Fan & Pump control from BIOS or Software

Light1984

Limp Gawd
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Dec 31, 2004
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As title says, I'm curious about the two routes to control fans and pumps. What does everyone prefer? I've been out of the game for a long time, my current case has a fan control knob on top which should date it quite well. My pump has a speed control dial in the back that I haven't adjusted since installing. For my new build, I will have case fans, radiator fans, and a pwm pump. I'm debating on whether to get the D5 next and use aqua suite for control/throttling, or just a regular D5 pwm and use the bios. Please let me know your thoughts, what you've had experience with, and your preference. TIA.
 

NightReaver

Limp Gawd
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Apr 20, 2017
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I managed to get a good deal on an Aquaero unit with Aquasuite. Being able to control everything based on a liquid temp delta curve is pretty much the best way to go about it.
 

Light1984

Limp Gawd
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Dec 31, 2004
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I usually try to keep me software pretty lean, is aquasuite heavy or does it take up a lot of background performance? I'm kinda leaning towards doing it in bios. I imagine there is some way to bring temp into the bios and run it from there. Although what little I researched on aquasuite it looks pretty comprehensive. Is it hard to setup?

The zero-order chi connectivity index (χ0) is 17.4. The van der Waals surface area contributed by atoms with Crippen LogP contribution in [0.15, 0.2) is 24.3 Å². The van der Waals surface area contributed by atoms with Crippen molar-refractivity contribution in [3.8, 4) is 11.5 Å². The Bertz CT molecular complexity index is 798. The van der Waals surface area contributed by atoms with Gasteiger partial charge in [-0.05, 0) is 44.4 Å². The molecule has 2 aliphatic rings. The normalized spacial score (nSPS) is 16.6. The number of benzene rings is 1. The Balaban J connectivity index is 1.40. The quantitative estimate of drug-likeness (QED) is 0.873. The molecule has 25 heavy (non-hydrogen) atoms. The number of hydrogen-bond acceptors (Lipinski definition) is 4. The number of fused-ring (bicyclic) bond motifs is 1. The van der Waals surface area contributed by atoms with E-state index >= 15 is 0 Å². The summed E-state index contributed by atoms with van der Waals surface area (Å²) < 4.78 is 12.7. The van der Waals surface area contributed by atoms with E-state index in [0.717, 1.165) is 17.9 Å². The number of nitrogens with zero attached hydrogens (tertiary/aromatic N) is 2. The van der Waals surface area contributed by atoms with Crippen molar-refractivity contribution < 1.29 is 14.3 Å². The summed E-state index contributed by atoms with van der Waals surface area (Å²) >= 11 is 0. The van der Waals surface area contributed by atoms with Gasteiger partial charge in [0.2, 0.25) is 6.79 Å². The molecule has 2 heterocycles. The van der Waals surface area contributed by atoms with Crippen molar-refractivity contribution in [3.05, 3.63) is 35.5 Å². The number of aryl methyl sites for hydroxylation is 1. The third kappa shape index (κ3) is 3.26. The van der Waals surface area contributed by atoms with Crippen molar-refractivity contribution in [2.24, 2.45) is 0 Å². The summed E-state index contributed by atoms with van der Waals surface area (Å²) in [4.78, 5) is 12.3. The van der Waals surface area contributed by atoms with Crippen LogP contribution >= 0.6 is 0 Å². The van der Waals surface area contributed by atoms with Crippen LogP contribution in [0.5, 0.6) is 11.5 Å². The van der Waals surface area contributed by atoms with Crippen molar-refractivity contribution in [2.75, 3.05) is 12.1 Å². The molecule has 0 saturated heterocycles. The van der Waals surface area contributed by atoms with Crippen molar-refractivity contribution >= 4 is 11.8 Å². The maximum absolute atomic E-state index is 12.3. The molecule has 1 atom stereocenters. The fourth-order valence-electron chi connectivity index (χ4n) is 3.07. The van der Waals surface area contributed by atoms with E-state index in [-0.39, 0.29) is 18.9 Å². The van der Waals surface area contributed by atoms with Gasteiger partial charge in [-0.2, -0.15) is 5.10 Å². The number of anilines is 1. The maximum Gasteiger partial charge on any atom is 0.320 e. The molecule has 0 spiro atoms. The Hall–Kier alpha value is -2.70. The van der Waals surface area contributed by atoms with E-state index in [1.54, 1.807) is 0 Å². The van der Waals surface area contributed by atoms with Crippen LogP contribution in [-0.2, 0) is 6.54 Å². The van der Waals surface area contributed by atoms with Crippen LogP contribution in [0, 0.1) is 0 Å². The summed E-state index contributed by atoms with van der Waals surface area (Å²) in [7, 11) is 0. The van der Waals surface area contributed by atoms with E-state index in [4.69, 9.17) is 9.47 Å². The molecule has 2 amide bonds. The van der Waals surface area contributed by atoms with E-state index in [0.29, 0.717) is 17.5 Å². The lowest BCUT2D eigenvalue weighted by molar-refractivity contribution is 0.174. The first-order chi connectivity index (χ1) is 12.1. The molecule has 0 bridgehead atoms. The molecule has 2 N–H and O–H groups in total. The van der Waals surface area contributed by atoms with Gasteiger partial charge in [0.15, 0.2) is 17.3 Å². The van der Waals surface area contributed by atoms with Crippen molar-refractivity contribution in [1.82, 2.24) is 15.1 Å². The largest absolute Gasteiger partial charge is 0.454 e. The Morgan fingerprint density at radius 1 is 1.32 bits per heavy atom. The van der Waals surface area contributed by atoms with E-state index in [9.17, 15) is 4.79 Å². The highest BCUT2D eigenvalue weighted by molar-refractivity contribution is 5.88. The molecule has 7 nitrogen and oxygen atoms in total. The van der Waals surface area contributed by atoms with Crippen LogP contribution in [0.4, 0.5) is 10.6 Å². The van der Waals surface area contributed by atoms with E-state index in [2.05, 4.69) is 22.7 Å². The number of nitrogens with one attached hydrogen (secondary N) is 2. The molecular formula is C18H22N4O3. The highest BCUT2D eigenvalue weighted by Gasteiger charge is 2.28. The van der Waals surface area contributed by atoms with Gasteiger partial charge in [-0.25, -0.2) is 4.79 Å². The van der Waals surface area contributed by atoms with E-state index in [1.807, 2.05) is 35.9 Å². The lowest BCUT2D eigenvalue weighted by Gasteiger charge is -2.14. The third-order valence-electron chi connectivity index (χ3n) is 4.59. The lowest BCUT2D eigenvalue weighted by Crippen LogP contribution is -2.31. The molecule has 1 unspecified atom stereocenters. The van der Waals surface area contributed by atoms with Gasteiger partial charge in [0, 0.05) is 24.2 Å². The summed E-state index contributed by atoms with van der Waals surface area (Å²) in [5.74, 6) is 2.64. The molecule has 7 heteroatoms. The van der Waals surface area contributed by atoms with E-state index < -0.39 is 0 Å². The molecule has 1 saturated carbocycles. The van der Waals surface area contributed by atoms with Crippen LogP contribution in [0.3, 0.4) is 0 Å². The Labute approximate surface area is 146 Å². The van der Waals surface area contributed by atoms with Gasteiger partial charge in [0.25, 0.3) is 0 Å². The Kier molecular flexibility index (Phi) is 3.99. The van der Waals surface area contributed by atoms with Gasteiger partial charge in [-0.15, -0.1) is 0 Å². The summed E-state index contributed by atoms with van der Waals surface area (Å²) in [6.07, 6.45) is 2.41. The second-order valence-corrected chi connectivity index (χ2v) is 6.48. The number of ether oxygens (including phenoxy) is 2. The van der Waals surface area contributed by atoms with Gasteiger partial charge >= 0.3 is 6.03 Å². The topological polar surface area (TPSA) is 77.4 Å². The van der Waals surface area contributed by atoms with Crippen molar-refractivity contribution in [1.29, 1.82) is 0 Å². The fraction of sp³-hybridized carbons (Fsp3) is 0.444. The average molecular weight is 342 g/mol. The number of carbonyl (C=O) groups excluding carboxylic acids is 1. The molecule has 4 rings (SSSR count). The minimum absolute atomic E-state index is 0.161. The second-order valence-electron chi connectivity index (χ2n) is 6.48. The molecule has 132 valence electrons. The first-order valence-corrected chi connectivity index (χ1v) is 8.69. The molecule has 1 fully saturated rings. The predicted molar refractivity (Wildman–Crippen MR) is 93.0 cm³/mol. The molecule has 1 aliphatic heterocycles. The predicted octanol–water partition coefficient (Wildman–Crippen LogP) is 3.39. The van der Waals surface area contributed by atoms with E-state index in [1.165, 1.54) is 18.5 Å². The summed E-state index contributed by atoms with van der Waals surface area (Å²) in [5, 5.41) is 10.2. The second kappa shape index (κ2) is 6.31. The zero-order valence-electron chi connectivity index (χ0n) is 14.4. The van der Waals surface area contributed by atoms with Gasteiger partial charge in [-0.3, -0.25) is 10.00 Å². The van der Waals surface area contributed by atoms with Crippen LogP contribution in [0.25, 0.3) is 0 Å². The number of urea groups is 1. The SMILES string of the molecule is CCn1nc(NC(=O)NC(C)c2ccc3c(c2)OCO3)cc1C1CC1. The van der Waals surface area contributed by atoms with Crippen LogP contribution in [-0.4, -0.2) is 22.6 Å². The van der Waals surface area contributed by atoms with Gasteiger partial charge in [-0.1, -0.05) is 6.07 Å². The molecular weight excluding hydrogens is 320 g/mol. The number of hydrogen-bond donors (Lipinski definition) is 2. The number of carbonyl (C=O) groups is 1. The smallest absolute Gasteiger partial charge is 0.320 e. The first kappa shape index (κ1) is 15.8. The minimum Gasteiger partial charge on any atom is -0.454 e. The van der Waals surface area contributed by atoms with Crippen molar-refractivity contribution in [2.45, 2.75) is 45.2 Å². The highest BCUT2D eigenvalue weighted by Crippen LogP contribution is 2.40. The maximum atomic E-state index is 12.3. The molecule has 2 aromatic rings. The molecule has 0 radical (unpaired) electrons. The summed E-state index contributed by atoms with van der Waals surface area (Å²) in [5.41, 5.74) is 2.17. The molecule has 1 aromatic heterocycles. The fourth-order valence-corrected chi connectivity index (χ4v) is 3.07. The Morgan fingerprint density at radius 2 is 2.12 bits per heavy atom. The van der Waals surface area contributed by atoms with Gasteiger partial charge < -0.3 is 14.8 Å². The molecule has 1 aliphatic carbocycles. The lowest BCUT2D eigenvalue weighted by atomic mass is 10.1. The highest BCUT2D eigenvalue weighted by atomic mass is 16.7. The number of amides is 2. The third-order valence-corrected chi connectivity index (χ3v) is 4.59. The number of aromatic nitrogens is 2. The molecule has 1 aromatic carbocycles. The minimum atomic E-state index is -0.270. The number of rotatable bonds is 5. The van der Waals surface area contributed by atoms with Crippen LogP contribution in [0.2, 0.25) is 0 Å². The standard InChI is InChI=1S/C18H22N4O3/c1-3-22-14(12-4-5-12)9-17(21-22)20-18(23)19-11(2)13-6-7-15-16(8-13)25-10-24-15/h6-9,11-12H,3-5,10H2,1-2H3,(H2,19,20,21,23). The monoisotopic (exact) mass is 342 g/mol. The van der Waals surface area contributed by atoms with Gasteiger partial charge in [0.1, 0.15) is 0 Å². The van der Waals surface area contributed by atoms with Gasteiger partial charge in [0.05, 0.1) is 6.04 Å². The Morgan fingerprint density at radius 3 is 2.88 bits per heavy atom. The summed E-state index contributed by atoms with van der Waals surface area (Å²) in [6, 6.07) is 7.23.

thesmokingman

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I've been using the bios to control all my loops with PWM pump or fans as far back as it's been possible thru the mb. I use a water temp sensor and set my pump/fans to that. I've not run into a reason to use software or any addictive.
 

NightReaver

Limp Gawd
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I usually try to keep me software pretty lean, is aquasuite heavy or does it take up a lot of background performance? I'm kinda leaning towards doing it in bios. I imagine there is some way to bring temp into the bios and run it from there. Although what little I researched on aquasuite it looks pretty comprehensive. Is it hard to setup?
For what I do? It was easy to setup after a tad of reading. Have a liquid temp probe somewhere in the system and an ambient air temp probe somewhere. Then you just create a "virtual sensor" in aquasuite, telling it to subtract the air temp from the liquid temp input. There's your delta.

Then it's just creating a custom fan curve using that virtual sensor. Set whatever you want your min-max delta to be and your min-max fan speed and off you go.

As for performance hit, idk, I really don't notice it impact anything.

*Edit* Running in the background it uses a whopping 41mb of ram for me and 0% cpu.

aqua.PNG
 
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I usually try to keep me software pretty lean, is aquasuite heavy or does it take up a lot of background performance? I'm kinda leaning towards doing it in bios. I imagine there is some way to bring temp into the bios and run it from there. Although what little I researched on aquasuite it looks pretty comprehensive. Is it hard to setup?